Demon sets new standards despite Wimbledon disappointment

Demon sets new standards despite Wimbledon disappointment


“I feel like I’m putting myself in these positions, and it’s a shame that I can’t go out there and play. So, the positive is I made back-to-back quarter-finals in slams … it’s where I want to be.”

The “freak” hip injury – a tear high on his right side, near the abdomen – robbed him of the exhilaration of celebrating his maiden voyage to the All England club’s last eight.

De Minaur is enjoying an outstanding, career-best season.Credit: Getty Images

He knew deep down that he was done as soon as he heard a “loud crack” after the third-last point in his fourth-round victory over French up-and-comer Arthur Fils.

Even then, the man they call “Demon” still went searching for a miracle when he gingerly trudged out to the Aorangi Park practice courts on Wednesday morning to see if he could somehow make the start line. He lasted fewer than 10 minutes hitting with Hewitt before pulling the pin.

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It seems only a matter of time before de Minaur also cruelly withdraws from the Olympic Games for the second straight time after a case of COVID-19 took him out of contention three years ago in Tokyo.

What cannot be taken away from him is the legitimacy he has earned in a spectacular season even better than his breakout year in 2023, when he halved his ranking from 24 to 12.

There were still media outlets unwilling to trust de Minaur’s form line ahead of this year’s Australian Open despite him claiming three consecutive top-10 scalps – Fritz, Djokovic and Alex Zverev – at the ATP Cup. They know who they are.

Not that Demon cares. He thrives on being doubted, and told this masthead on Wimbledon eve that critics still thought he had peaked. Boy, were they wrong. Again.

Whether de Minaur has another gear to go to, and whether he can win a grand slam title or even make a final, remains to be seen.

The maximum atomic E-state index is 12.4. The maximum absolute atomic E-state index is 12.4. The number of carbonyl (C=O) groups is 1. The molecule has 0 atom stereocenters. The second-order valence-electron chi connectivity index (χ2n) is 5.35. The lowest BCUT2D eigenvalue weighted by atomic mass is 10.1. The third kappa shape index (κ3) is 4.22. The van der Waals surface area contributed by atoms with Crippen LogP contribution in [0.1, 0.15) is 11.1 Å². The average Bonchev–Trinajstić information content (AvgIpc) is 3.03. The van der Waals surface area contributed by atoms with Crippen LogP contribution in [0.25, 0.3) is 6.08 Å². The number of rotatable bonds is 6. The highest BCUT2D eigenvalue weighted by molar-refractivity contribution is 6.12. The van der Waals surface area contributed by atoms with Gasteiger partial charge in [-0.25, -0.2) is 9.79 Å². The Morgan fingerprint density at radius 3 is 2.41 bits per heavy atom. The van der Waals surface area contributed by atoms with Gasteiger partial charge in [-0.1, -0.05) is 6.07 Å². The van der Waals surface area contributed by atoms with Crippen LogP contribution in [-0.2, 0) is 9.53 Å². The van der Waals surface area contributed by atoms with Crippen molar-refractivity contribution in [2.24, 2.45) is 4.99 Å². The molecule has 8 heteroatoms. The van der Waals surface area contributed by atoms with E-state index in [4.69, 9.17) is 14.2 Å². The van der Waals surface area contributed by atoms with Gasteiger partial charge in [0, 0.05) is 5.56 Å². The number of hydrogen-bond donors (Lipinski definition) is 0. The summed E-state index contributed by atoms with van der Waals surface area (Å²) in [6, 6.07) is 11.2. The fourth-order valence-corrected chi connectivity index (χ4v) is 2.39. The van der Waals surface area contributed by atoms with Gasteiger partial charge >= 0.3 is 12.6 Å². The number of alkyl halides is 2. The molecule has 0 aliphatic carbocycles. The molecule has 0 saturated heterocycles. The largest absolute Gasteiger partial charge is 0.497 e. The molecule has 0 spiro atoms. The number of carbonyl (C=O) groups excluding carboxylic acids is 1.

Any fanciful thoughts of players vulturing “easy” titles after the Big Three (or is it Four?) era ends were long forgotten once Carlos Alcaraz and Jannik Sinner emerged. De Minaur’s never beaten either of them, but he has been more competitive against Alcaraz.

De Minaur made the Roland-Garros and Wimbledon quarter-finals for the first time this year.

De Minaur made the Roland-Garros and Wimbledon quarter-finals for the first time this year.Credit: AP

That will be the next riddle for de Minaur to solve, but it would be foolish to bet against him, given everything he has achieved across the past 21 months.

His forehand is unrecognisable and suddenly now a weapon, his first-serve percentage needs to improve, but he is winning many more cheap points off it, and his returning and speed across the court are arguably unmatched.

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De Minaur is also a brilliant tactician, and while it is impossible to measure confidence, it’s safe to say his belief has ballooned during this career-defining period.

Getting fit and backing this all up during the US hardcourt swing – culminating in New York’s boisterous major – will be one challenge, but doing this all again next year will be another altogether.

But first things first: at some stage in these next few days, de Minaur will hopefully be able to enjoy what he accomplished at Wimbledon. A serious player achieved a serious feat.

Marc McGowan is at Wimbledon with the support of Tennis Australia.

Watch Wimbledon 2024 from July 1 live and exclusively free on Nine and 9Now with every match streaming ad-free, live and on demand with centre court in 4K on Stan Sport.

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